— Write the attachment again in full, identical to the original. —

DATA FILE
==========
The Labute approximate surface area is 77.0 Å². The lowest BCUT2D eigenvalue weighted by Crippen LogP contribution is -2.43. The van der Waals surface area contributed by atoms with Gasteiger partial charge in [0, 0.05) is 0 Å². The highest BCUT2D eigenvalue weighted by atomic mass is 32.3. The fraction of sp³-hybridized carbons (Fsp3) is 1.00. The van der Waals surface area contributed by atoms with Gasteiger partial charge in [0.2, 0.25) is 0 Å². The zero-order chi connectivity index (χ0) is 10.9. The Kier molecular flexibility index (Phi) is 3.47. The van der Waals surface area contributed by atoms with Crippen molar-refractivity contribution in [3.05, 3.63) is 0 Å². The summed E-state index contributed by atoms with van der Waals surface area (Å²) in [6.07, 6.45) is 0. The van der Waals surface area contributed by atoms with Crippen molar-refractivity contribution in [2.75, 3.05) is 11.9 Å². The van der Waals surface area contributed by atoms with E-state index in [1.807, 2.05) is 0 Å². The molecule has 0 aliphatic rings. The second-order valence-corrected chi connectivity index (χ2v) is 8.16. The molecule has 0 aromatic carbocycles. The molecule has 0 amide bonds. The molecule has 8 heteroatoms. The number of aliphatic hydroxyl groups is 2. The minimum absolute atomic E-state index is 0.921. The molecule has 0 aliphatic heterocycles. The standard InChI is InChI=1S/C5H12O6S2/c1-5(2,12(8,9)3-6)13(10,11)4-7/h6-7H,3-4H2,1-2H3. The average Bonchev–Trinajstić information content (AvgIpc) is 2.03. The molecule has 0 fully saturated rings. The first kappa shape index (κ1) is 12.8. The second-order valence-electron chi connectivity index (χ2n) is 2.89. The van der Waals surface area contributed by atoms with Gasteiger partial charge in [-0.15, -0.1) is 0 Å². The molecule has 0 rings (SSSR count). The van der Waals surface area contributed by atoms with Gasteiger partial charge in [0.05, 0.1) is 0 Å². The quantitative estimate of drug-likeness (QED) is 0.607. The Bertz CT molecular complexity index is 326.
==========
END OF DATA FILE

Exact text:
The Labute approximate surface area is 77.0 Å². The lowest BCUT2D eigenvalue weighted by Crippen LogP contribution is -2.43. The van der Waals surface area contributed by atoms with Gasteiger partial charge in [0, 0.05) is 0 Å². The highest BCUT2D eigenvalue weighted by atomic mass is 32.3. The fraction of sp³-hybridized carbons (Fsp3) is 1.00. The van der Waals surface area contributed by atoms with Gasteiger partial charge in [0.2, 0.25) is 0 Å². The zero-order chi connectivity index (χ0) is 10.9. The Kier molecular flexibility index (Phi) is 3.47. The van der Waals surface area contributed by atoms with Crippen molar-refractivity contribution in [3.05, 3.63) is 0 Å². The summed E-state index contributed by atoms with van der Waals surface area (Å²) in [6.07, 6.45) is 0. The van der Waals surface area contributed by atoms with Crippen molar-refractivity contribution in [2.75, 3.05) is 11.9 Å². The van der Waals surface area contributed by atoms with E-state index in [1.807, 2.05) is 0 Å². The molecule has 0 aliphatic rings. The second-order valence-corrected chi connectivity index (χ2v) is 8.16. The molecule has 0 aromatic carbocycles. The molecule has 0 amide bonds. The molecule has 8 heteroatoms. The number of aliphatic hydroxyl groups is 2. The minimum absolute atomic E-state index is 0.921. The molecule has 0 aliphatic heterocycles. The standard InChI is InChI=1S/C5H12O6S2/c1-5(2,12(8,9)3-6)13(10,11)4-7/h6-7H,3-4H2,1-2H3. The average Bonchev–Trinajstić information content (AvgIpc) is 2.03. The molecule has 0 fully saturated rings. The first kappa shape index (κ1) is 12.8. The second-order valence-electron chi connectivity index (χ2n) is 2.89. The van der Waals surface area contributed by atoms with Gasteiger partial charge in [-0.15, -0.1) is 0 Å². The molecule has 0 rings (SSSR count). The van der Waals surface area contributed by atoms with Gasteiger partial charge in [0.05, 0.1) is 0 Å². The quantitative estimate of drug-likeness (QED) is 0.607. The Bertz CT molecular complexity index is 326.